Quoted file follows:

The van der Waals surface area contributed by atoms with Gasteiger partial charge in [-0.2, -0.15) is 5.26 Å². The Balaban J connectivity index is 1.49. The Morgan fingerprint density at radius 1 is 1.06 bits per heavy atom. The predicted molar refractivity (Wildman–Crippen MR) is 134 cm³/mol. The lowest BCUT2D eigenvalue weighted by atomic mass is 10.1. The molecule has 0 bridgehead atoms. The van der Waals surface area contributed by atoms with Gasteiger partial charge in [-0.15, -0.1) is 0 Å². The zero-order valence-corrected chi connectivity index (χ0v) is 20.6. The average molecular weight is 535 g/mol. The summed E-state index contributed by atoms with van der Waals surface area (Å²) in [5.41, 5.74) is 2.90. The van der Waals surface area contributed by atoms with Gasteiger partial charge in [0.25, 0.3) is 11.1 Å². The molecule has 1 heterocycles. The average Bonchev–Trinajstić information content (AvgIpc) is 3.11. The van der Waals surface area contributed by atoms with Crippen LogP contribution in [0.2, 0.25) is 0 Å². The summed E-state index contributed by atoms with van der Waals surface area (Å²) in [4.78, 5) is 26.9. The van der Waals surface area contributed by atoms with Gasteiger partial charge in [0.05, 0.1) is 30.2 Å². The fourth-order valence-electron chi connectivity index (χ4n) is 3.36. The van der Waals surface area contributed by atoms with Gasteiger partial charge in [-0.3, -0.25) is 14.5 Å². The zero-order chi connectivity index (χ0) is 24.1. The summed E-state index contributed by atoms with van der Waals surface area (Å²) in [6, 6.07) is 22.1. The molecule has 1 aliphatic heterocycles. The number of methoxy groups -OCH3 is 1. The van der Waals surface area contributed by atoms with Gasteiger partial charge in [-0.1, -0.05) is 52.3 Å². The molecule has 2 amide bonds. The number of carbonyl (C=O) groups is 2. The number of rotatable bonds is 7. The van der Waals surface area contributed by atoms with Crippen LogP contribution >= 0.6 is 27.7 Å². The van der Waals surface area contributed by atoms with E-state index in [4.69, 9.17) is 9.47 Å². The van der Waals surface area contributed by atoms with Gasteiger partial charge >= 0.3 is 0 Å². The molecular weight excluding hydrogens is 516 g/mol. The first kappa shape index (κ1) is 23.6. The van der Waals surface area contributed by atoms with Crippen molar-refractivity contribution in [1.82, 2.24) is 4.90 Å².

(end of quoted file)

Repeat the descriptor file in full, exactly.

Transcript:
The van der Waals surface area contributed by atoms with Gasteiger partial charge in [-0.2, -0.15) is 5.26 Å². The Balaban J connectivity index is 1.49. The Morgan fingerprint density at radius 1 is 1.06 bits per heavy atom. The predicted molar refractivity (Wildman–Crippen MR) is 134 cm³/mol. The lowest BCUT2D eigenvalue weighted by atomic mass is 10.1. The molecule has 0 bridgehead atoms. The van der Waals surface area contributed by atoms with Gasteiger partial charge in [-0.15, -0.1) is 0 Å². The zero-order valence-corrected chi connectivity index (χ0v) is 20.6. The average molecular weight is 535 g/mol. The summed E-state index contributed by atoms with van der Waals surface area (Å²) in [5.41, 5.74) is 2.90. The van der Waals surface area contributed by atoms with Gasteiger partial charge in [0.25, 0.3) is 11.1 Å². The molecule has 1 heterocycles. The average Bonchev–Trinajstić information content (AvgIpc) is 3.11. The van der Waals surface area contributed by atoms with Crippen LogP contribution in [0.2, 0.25) is 0 Å². The summed E-state index contributed by atoms with van der Waals surface area (Å²) in [4.78, 5) is 26.9. The van der Waals surface area contributed by atoms with Gasteiger partial charge in [0.05, 0.1) is 30.2 Å². The fourth-order valence-electron chi connectivity index (χ4n) is 3.36. The van der Waals surface area contributed by atoms with Gasteiger partial charge in [-0.3, -0.25) is 14.5 Å². The zero-order chi connectivity index (χ0) is 24.1. The summed E-state index contributed by atoms with van der Waals surface area (Å²) in [6, 6.07) is 22.1. The molecule has 1 aliphatic heterocycles. The number of methoxy groups -OCH3 is 1. The van der Waals surface area contributed by atoms with Gasteiger partial charge in [-0.1, -0.05) is 52.3 Å². The molecule has 2 amide bonds. The number of carbonyl (C=O) groups is 2. The number of rotatable bonds is 7. The van der Waals surface area contributed by atoms with Crippen LogP contribution >= 0.6 is 27.7 Å². The van der Waals surface area contributed by atoms with E-state index in [4.69, 9.17) is 9.47 Å². The van der Waals surface area contributed by atoms with Gasteiger partial charge >= 0.3 is 0 Å². The molecular weight excluding hydrogens is 516 g/mol. The first kappa shape index (κ1) is 23.6. The van der Waals surface area contributed by atoms with Crippen molar-refractivity contribution in [1.82, 2.24) is 4.90 Å².